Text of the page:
President David Granger: Honourable Speaker of the National Assembly, Dr. Barton Scotland; Honourable Vice President, Mr. Carl Greenidge; Ministers of the Government; Members of the National Assembly; Your Excellencies of the Diplomatic Corps, including of course the Ambassador of the European Union, Mr. Jernej Videtič; Sir Shridath Ramphal; members of the Heritage Society; members of the National Trust of Guyana, members of the media, distinguished guests:
It started with three ships, The Pinta, The Nina and The Santa Maria 525 years ago on the 12th of October 1492. No visa, no passport, no travel documents, these Europeans landed in the West Indies 525 years ago. The greatest intercontinental population movement in human history started and the Atlantic seaboard states England, France, Portugal, Spain and The Netherlands led that movement. The Europeans from the old world embarked on this great experiment to create a new world in the western hemisphere in their own image and likeness.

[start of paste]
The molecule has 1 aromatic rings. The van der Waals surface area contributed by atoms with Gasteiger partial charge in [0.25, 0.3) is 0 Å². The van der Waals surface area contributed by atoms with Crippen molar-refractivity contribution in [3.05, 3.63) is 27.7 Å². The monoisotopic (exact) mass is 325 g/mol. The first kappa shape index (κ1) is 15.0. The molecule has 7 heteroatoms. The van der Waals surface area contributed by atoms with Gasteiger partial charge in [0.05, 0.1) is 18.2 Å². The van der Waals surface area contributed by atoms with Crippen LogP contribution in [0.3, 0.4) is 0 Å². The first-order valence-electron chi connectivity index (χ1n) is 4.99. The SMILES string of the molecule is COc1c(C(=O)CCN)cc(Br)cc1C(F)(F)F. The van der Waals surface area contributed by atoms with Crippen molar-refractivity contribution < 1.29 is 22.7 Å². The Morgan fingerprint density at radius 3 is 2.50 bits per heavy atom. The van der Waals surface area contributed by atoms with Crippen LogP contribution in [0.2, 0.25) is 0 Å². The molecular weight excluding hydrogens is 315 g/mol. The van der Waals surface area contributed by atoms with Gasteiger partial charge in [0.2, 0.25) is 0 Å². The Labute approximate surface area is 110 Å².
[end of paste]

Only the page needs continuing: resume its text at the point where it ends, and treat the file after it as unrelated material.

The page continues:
Here in Guyana, Europeans have occupied this area of South America for 350 years; from about 1616 or thereabouts to 1966, and this evening we speak of Europeans as the Dutch, French, British and Portuguese. The Dutch of course, were the first Europeans to settle in Guyana and they established three colonies. First Essequibo and then Berbice and then later Demerara and Essequibo came to be combined.